0 means they don’t need you at all. Maybe they’re interviewing you as a favor to someone who works at the company, and the job wasn’t even open.
10 means they’re desperate to fill the position as soon as possible and you’re the perfect candidate. Maybe they called and said, “Are you available? Frank just left without giving notice and we have to get someone as soon as possible. You’re perfect for this role, so we called you first.”
Here are some things you can consider to get a sense of how badly they need you: Did they call you, or did you call them? Have they mentioned anything about someone else recently leaving this job? Have they been trying to fill the job for a while? Are they filling one position in this job, or are they filling several positions in this job?
If you find that this number is close to 10, you’ll want to tactfully emphasize this during your negotiation.
This one is less subjective.
0 means you could take it or leave it. Maybe you are interviewing as a favor to someone.
10 means you’re unemployed, your savings is depleted, and you need a job immediately or you won’t make the rent this month. Or maybe you just really, really want this particular job.
If your number is close to 0, you’ll want to tactfully emphasize this during your negotiation.
This one is pretty straightforward. The point matters to you because you’ll want to account for it when considering the minimum salary you need to entice you to take this job. If you’re due for a 3% merit raise next month, your minimum acceptable salary might be slightly higher when you account for your pending raise.
Many companies give semi-annual or even quarterly bonuses, so this is a separate issue from your next merit increase. You may want to account for this when determining your minimum acceptable salary, and it could also come in handy in the final stages of your negotiation when you consider non-salary benefits. For example, you may use your upcoming bonus as justification for requesting a signing bonus:
“I’m due for a bonus next month, and my on-target bonus this quarter is $2,000. It’s really going to sting to miss out on that. Can we talk about a signing bonus to help offset that loss?”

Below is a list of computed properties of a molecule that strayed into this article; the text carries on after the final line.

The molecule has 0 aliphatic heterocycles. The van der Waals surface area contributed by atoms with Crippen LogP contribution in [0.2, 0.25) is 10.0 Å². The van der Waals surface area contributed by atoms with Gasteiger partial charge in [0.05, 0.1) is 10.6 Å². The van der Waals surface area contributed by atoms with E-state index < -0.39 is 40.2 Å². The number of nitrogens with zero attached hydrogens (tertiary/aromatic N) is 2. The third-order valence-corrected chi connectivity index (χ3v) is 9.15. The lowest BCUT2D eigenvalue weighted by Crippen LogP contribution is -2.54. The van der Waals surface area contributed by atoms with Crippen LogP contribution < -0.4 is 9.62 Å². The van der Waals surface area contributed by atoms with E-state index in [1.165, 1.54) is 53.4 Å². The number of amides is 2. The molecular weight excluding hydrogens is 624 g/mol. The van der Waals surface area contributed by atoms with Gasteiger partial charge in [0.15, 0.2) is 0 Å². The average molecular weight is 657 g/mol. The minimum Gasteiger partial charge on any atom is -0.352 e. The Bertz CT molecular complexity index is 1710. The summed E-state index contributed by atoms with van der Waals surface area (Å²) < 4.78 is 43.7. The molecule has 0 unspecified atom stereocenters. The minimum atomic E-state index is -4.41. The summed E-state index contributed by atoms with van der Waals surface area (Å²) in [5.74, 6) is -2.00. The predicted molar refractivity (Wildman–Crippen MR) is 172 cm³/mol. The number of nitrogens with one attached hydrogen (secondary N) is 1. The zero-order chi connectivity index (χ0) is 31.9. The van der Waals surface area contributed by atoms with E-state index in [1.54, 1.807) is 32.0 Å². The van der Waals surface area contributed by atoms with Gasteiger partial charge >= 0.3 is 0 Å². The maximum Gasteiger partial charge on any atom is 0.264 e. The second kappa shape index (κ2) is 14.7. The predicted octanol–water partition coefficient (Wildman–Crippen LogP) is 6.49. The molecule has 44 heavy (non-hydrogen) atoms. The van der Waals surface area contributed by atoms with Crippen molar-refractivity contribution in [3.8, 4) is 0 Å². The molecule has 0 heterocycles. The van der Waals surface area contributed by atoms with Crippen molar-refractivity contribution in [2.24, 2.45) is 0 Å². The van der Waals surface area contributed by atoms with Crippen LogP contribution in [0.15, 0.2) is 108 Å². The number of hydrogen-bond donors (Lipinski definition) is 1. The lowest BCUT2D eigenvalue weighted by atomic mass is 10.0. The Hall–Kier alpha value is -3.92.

In addition to all the things we discussed above, there are a few more things you might consider when deciding the minimum salary you will accept to do this job:
It is important that you determine your minimum acceptable salary now, when you are objective and clear-headed, as opposed to waiting until you’re in the midst of a negotiation when things can get fuzzy. Deciding now may keep you from making a spur-of-the-moment decision (accepting less pay than you require) if you get involved in a stressful negotiation. More importantly, making this decision in advance gives you some leverage in your negotiation—if the recruiter or hiring manager senses that you’re serious about walking away, they will be more careful to make you an offer in your acceptable range (even if they don’t know exactly what that is).
This is an extremely subjective personal decision. You’re really trying to answer the following question: “What is the minimum salary I need to leave my current situation and take this job?” You’re hoping to make more than this number, but you would be happy making this salary, and you will not accept the job for a base salary less than this number.
Now is the time to decide: What is the minimum salary you will accept to do this job?
Think about this long and hard because it really matters. When you set this number, you should stick to it unless you discover significant new information that forces you to change it.
Got your number? Then you’re ready to negotiate your new salary.
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I'm Josh Doody, a professional salary negotiation coach who helps Senior Software Engineers and Engineering Managers negotiate job offers from big tech companies. On average, Software Engineers and Engineering Managers improve their first-year compensation by $47,273 with my help.